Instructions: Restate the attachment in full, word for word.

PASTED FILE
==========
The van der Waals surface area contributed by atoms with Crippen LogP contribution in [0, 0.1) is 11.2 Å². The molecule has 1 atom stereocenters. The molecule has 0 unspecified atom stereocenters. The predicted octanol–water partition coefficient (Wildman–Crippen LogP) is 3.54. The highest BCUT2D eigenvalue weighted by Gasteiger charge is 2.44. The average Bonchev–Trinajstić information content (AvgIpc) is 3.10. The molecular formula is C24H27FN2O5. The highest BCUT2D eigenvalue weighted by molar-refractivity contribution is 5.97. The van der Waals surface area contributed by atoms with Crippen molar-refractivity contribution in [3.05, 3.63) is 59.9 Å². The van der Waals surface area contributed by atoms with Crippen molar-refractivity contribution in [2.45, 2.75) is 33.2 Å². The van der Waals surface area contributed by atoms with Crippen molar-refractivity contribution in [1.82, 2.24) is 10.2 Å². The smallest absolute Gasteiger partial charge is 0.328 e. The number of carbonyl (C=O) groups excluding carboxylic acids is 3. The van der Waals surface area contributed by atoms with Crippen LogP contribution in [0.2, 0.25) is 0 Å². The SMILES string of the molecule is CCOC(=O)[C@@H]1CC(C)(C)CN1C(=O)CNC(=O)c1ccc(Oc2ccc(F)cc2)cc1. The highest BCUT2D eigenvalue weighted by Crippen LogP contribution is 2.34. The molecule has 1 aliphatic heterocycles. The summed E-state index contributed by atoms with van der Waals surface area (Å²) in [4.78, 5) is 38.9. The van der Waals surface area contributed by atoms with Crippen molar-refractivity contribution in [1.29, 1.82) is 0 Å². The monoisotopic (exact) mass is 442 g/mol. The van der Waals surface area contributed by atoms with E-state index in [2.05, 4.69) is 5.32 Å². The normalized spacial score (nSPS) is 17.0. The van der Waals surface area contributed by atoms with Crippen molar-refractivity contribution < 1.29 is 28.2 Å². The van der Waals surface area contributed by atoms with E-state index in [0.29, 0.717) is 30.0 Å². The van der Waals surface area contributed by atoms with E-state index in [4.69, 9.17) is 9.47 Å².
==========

The van der Waals surface area contributed by atoms with Crippen LogP contribution in [0, 0.1) is 11.2 Å². The molecule has 1 atom stereocenters. The molecule has 0 unspecified atom stereocenters. The predicted octanol–water partition coefficient (Wildman–Crippen LogP) is 3.54. The highest BCUT2D eigenvalue weighted by Gasteiger charge is 2.44. The average Bonchev–Trinajstić information content (AvgIpc) is 3.10. The molecular formula is C24H27FN2O5. The highest BCUT2D eigenvalue weighted by molar-refractivity contribution is 5.97. The van der Waals surface area contributed by atoms with Crippen molar-refractivity contribution in [3.05, 3.63) is 59.9 Å². The van der Waals surface area contributed by atoms with Crippen molar-refractivity contribution in [2.45, 2.75) is 33.2 Å². The van der Waals surface area contributed by atoms with Crippen molar-refractivity contribution in [1.82, 2.24) is 10.2 Å². The smallest absolute Gasteiger partial charge is 0.328 e. The number of carbonyl (C=O) groups excluding carboxylic acids is 3. The van der Waals surface area contributed by atoms with Crippen LogP contribution in [0.2, 0.25) is 0 Å². The SMILES string of the molecule is CCOC(=O)[C@@H]1CC(C)(C)CN1C(=O)CNC(=O)c1ccc(Oc2ccc(F)cc2)cc1. The highest BCUT2D eigenvalue weighted by Crippen LogP contribution is 2.34. The molecule has 1 aliphatic heterocycles. The summed E-state index contributed by atoms with van der Waals surface area (Å²) in [4.78, 5) is 38.9. The van der Waals surface area contributed by atoms with Crippen molar-refractivity contribution in [1.29, 1.82) is 0 Å². The monoisotopic (exact) mass is 442 g/mol. The van der Waals surface area contributed by atoms with E-state index in [2.05, 4.69) is 5.32 Å². The normalized spacial score (nSPS) is 17.0. The van der Waals surface area contributed by atoms with Crippen molar-refractivity contribution < 1.29 is 28.2 Å². The van der Waals surface area contributed by atoms with E-state index in [0.29, 0.717) is 30.0 Å². The van der Waals surface area contributed by atoms with E-state index in [4.69, 9.17) is 9.47 Å².